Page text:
II. Epidemiology

  1. Most common in ages 50 to 70 years old
  2. Female predisposition in older patients, but not in younger patients

III. Causes

  1. BPPV is Idiopathic in 50 to 70% of cases (esp. older patients)
  2. Ear Trauma (7 to 17% of cases) may precipitate BPPV
    1. More common in younger patients with BPPV
    2. Trauma may be associated with bilateral involvement
  3. Other causes
    1. Viral Labyrinthitis (15%)
    2. Meniere's Disease (5%)
    3. Migraine Headaches (5%)
    4. Inner ear surgery (1%)

IV. Pathophysiology

  1. Any of the three canals (posterior, lateral and superior/anterior) may be affected via canalithiasis or cupulolithiasis
    1. Posterior canal is affected in 90% of cases (typically canalilithiasis)
    2. Lateral canal is involved in 5-10% of cases (typically cupulolithiasis)
    3. Superior (anterior) canal involvement is uncommon
  2. Canalithiasis
    1. Free-floating endolymph debris collects primarily in the posterior canal due to gravity
    2. Trapped debris blocks the canal until it is cleared through the common crux
  3. Cupulolithiasis
    1. Temporary displacement of otolith (otoconia, canaliths) onto gelatinous capsule of the cupula
    2. Typically canaliths dislodged from vestibule into the posterior semicircular canal
    3. Symptoms persist until otolith (loose bodies) resorbed or repositioned into vestibule

V. Symptoms

  1. Severity
    1. Severe episodic Vertigo
  2. Provocative
    1. Only change of head position triggers Vertigo
    2. Provoked by turning onto one side (not the other)
    3. Vertigo with vertical head movements
      1. Provoked by extending neck while looking up
    4. Recurs with similar movement
      1. However, exhibits fatigability (effect diminishes with consecutive provocative maneuvers)
    5. Asymptomatic at rest
  3. Palliative
    1. Visual Fixation
  4. Duration
    1. Environment spins for 10-20 seconds (max of 60 seconds), then resolves
  5. Timing
    1. Symptom onset is delayed for seconds after the precipitating head movement (latency)
    2. Occurs at night while recumbent

VI. Signs

  1. Background
    1. Subjective BPPV may occur where maneuvers reproduce Vertigo, but Nystagmus is absent
    2. Treatment maneuvers (e.g. Epley Maneuver) may also be used diagnostically bedside
  2. Posterior Canal BPPV
    1. Dix-Hallpike Maneuver elicits symptoms when patient lies backward from seated position
    2. Rotary Nystagmus accompanies vertigo Sensation
  3. Lateral Canal BPPV
    1. Patient is Log Rolled (head and body) to one direction resulting in vertigo Sensation
    2. Horizontal Nystagmus accompanies vertigo Sensation
  4. Anterior Canal BPPV (Superior Canal BPPV)
    1. Patient lies supine with neck extended 30 degrees or more resulting in vertigo Sensation
    2. Vertical Nystagmus accompanies vertigo Sensation

VII. Precautions: Neurologic Red Flags suggestive of alternative diagnosis

  1. Dysarthria
  2. Diplopia
  3. Dysmetria
  4. Dysphagia
  5. Dysdiadochokinesia (DDK)
    1. Inability to perform rapid, alternating movements

VIII. Differential Diagnosis

  1. See Vertigo Causes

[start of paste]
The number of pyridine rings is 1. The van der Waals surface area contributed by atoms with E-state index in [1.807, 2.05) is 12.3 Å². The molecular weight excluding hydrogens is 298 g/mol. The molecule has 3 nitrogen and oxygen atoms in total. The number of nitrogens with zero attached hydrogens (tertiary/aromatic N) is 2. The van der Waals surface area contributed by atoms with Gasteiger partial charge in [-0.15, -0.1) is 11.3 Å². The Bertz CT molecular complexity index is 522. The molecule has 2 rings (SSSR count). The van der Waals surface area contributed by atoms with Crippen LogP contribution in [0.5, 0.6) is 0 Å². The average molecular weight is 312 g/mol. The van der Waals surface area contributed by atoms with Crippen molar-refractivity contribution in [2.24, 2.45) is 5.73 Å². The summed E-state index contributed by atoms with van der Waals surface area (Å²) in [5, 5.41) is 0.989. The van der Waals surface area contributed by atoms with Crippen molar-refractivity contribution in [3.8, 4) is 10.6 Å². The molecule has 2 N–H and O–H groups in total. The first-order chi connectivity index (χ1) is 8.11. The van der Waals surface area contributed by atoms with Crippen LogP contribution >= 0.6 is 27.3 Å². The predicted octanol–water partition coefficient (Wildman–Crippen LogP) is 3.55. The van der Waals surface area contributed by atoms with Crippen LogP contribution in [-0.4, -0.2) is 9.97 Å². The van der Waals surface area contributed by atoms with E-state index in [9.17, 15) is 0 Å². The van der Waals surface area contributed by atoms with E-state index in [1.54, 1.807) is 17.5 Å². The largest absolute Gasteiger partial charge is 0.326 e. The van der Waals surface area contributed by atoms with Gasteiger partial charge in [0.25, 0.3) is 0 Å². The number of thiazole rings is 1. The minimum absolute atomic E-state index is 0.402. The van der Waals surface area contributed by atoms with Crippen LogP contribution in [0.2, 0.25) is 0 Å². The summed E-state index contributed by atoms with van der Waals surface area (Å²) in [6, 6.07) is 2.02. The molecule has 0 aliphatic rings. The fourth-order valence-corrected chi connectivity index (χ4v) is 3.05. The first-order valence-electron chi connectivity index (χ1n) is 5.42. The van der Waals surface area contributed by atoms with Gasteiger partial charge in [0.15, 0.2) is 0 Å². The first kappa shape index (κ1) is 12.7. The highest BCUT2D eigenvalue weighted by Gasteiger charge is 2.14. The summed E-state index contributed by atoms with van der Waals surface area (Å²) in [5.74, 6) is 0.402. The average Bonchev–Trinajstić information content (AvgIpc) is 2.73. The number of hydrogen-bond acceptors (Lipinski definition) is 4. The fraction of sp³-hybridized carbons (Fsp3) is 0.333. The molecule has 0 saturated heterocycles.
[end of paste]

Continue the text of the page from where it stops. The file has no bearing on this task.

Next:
2. Diagnosis of exclusion
    1. Rule out CNS and Ear organic disease
      1. BPPV is a Triggered Vestibular Syndrome and should not persist without provocation
      2. Acute Vestibular Syndrome (constant Vertigo), especially with positive HiNTs Exam is CVA until proven otherwise
    2. No Neurologic Red Flags (see above)
    3. Vertigo is classic for BPPV (see symptoms and signs above)
      1. Head movement consistently produces severe, brief Vertigo with rotary Nystagmus
        1. Dix-Hallpike Maneuver positive
        2. Contrast with Vestibular Neuritis which persists regardless of provocation
      2. Vertigo lasts <60 seconds, and exhibits latency and fatigability
      3. Visual Fixation and avoiding head movement are palliative

IX. Management

  1. Symptomatic Management
    1. See Vertigo Management
    2. Primary management is with Canalith Repositioning, not medications
    3. Exercise caution with medications due to risk of falls, and circumventing central compensation
  2. Posterior Semicircular Canal Maneuvers (90% of patients)
    1. Indicated when Dix-Hallpike Maneuver elicits Vertigo and torsional Nystagmus
    2. Canalith Repositioning Procedure (Epley Maneuver)
      1. As effective as medication therapy and recommended as part of acute medical care (including ED care)
      2. Successful in 70% of first trials (approaches 100% on further attempts)
      3. Hilton (2014) Cochrane Database Syst Rev (12):CD003162 [PubMed]
      4. Sacco (2014) J Emerg Med 46(4): 575-81 [PubMed]
    3. Brandt-Daroff Exercises
      1. Repositioning maneuvers performed by patient at home
        1. Mechanism may be to habituate to Vertigo rather than return canaliths to vestibule (Epley is preferred)
      2. https://www.youtube.com/watch?v=CTZfIv165sY
      3. http://www.ncuh.nhs.uk/our-services/brandt-daroff-excercises-quick-guide.pdf
  3. Lateral Semicircular Canal Maneuvers (5-10% of patients)
    1. Indicated when patient is Log Rolled (head and body) to one direction resulting in Vertigo and Horizontal Nystagmus
    2. Barrel Roll Maneuver
  4. Anterior Semicircular Canal Maneuvers (uncommon)
    1. Indicated when patient lies supine with neck extended 30 degrees resulting in Vertigo and Vertical Nystagmus
    2. Vertical Nystagmus is otherwise a sign of a cerebellar lesion (perform a careful Neurologic Exam)
    3. Deep Head Hanging Maneuver

X. Course

  1. Self limited
  2. Symptoms resolve in 4-6 weeks without maneuvers
  3. Prolonged disabling symptoms in 33% of patients

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